“How dare you walk in on us!” she’d shouted, “You made us slip!” She’d cut herself so many times below her naked breast all because I’d surprised her.
“You did this to us!”
Most of her “allergies” were likewise, fabrications.
Once she’d spent a week trying to convince me that she was allergic to the color blue. Another time it was beans—the food.
“We can’t have them at all. We’ll die. Not boiled, baked, pinto, garbanzo…they’ll kill us.”
Aunt Alice ate hummus obsessively. Even years later, I can still hear the snap of the carrots and the sloppy, nauseating sound of her open-mouth chewing. I pointed out to her once, at the height of her fixation, that she couldn’t possibly be allergic to beans. She was easily consuming a dozen containers in the span of a week, and little else. This insolence was punished in my room behind a locked door for days. Here, I stifled my complaints and protests unwilling to satisfy her thirst to drink them in. When I was finally released, I hadn’t eaten for a week and was severely dehydrated.
Once she’d beat me for watching too much HGtv. “You’re lazy good for nothing garbage!” she’d declared, then accusing me coveting the homes, which were so much unlike our own. “How dare you insult us like this! After all we’ve done for you, our home isn’t good enough?”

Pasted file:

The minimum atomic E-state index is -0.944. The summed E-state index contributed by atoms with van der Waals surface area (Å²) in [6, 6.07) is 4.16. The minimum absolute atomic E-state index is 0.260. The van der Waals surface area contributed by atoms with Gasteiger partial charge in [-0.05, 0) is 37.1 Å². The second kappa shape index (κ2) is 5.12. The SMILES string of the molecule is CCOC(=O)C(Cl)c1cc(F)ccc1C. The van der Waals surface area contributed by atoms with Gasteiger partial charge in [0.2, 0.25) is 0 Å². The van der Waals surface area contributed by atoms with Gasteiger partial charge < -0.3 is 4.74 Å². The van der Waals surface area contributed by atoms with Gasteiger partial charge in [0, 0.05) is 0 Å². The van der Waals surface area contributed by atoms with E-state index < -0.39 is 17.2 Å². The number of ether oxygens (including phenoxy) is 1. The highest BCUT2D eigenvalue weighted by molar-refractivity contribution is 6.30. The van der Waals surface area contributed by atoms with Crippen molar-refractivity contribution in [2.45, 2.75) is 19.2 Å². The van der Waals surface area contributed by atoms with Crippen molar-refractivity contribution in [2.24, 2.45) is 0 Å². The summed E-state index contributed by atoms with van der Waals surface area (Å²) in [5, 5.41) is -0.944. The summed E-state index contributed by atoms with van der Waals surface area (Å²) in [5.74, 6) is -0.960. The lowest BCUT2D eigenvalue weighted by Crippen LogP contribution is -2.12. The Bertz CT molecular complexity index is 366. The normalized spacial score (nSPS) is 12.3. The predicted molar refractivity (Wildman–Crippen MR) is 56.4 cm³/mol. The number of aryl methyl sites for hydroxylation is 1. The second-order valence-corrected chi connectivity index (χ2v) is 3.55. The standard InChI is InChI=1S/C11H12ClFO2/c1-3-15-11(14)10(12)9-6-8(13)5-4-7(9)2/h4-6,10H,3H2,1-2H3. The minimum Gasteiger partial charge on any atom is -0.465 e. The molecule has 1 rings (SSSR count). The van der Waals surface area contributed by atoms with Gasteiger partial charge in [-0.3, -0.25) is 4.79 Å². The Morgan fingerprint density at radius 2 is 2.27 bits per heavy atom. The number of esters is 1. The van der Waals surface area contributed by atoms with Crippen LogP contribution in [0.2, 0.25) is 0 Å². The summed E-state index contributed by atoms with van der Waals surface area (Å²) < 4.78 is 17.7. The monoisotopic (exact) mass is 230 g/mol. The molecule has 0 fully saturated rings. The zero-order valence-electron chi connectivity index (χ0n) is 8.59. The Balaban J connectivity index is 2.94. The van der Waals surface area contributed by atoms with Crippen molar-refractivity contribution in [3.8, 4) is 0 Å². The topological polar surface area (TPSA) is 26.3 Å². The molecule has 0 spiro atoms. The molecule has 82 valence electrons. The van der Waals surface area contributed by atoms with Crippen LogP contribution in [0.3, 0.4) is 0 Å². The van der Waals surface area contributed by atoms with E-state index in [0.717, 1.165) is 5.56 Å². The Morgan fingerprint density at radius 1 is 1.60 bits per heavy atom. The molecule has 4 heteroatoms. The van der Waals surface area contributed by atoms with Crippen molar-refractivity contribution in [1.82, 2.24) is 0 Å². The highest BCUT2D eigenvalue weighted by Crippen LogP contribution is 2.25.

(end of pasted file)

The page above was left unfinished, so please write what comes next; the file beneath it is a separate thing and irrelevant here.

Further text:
Where we lived was dilapidated and cramped. Outside was a large two story colonial cracking and crumbling with disrepair. Inside paths were traced like mazes from room to room through piles of discarded soup tins, broken toys and moldering stacks of periodicals. Here and there lie the spines and the shredded remains of paperback books. According to Alice, I was an “ungrateful, greedy leech,” though I had asked her for nothing, least of all to have befallen the misery of her guardianship. One day, the things I’d been watching had proven too much of a disrespect to her and in one swift motion, the television was swiped with casual grace, face forward where its shattered screen and broken plastic form added to the piles of errant stereo parts and emptied Chinese take-outs littering the floor. That day, she ripped the cord from the wall and pulled the other end, like taffy, from the broken television; a whip that she’d used to beat me with indiscretion until the world around me went dark.
Aunt Alice’s moods were always unpredictable. At times she would be fun and spontaneous. More than once, I came home to a tunnel built from couch cushions or blankets, following the walking paths cut through our bio-hazardous space to some delightful surprise. A red velvet cake; my favorite flavor. Another time a pile of books by an author that I’d mentioned I had enjoyed; and yet another time, a puppy.
The puppy’s life was short-lived. I don’t know why she did it, but I buried him in the yard. It’s best not to describe the scene where I found him but I know now, in retrospect, that this was my breaking point. Feeling powerless to continue to survive her. Reviling her.